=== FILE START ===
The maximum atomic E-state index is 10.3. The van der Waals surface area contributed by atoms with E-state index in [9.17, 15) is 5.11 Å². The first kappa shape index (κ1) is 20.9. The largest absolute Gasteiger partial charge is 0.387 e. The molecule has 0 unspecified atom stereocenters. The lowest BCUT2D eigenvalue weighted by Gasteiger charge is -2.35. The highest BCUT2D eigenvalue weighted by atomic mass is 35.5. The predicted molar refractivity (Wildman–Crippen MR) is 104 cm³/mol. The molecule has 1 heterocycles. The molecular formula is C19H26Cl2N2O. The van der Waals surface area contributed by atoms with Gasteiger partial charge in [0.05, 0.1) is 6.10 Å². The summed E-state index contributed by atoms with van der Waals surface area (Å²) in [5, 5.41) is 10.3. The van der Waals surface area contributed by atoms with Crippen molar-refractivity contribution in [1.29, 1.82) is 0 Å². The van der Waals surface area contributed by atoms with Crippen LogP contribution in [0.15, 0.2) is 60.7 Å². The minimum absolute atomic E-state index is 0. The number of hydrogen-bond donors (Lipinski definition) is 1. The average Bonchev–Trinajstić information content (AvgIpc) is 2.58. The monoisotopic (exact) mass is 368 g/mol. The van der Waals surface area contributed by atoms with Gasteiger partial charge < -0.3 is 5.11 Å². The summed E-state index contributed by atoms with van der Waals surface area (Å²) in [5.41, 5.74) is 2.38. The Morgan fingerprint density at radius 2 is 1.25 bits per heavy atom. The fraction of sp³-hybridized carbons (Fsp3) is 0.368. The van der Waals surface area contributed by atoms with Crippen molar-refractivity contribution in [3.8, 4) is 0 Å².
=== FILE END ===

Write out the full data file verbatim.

The maximum atomic E-state index is 10.3. The van der Waals surface area contributed by atoms with E-state index in [9.17, 15) is 5.11 Å². The first kappa shape index (κ1) is 20.9. The largest absolute Gasteiger partial charge is 0.387 e. The molecule has 0 unspecified atom stereocenters. The lowest BCUT2D eigenvalue weighted by Gasteiger charge is -2.35. The highest BCUT2D eigenvalue weighted by atomic mass is 35.5. The predicted molar refractivity (Wildman–Crippen MR) is 104 cm³/mol. The molecule has 1 heterocycles. The molecular formula is C19H26Cl2N2O. The van der Waals surface area contributed by atoms with Gasteiger partial charge in [0.05, 0.1) is 6.10 Å². The summed E-state index contributed by atoms with van der Waals surface area (Å²) in [5, 5.41) is 10.3. The van der Waals surface area contributed by atoms with Crippen molar-refractivity contribution in [1.29, 1.82) is 0 Å². The van der Waals surface area contributed by atoms with Crippen LogP contribution in [0.15, 0.2) is 60.7 Å². The minimum absolute atomic E-state index is 0. The number of hydrogen-bond donors (Lipinski definition) is 1. The average Bonchev–Trinajstić information content (AvgIpc) is 2.58. The monoisotopic (exact) mass is 368 g/mol. The van der Waals surface area contributed by atoms with Gasteiger partial charge < -0.3 is 5.11 Å². The summed E-state index contributed by atoms with van der Waals surface area (Å²) in [5.41, 5.74) is 2.38. The Morgan fingerprint density at radius 2 is 1.25 bits per heavy atom. The fraction of sp³-hybridized carbons (Fsp3) is 0.368. The van der Waals surface area contributed by atoms with Crippen molar-refractivity contribution in [3.8, 4) is 0 Å².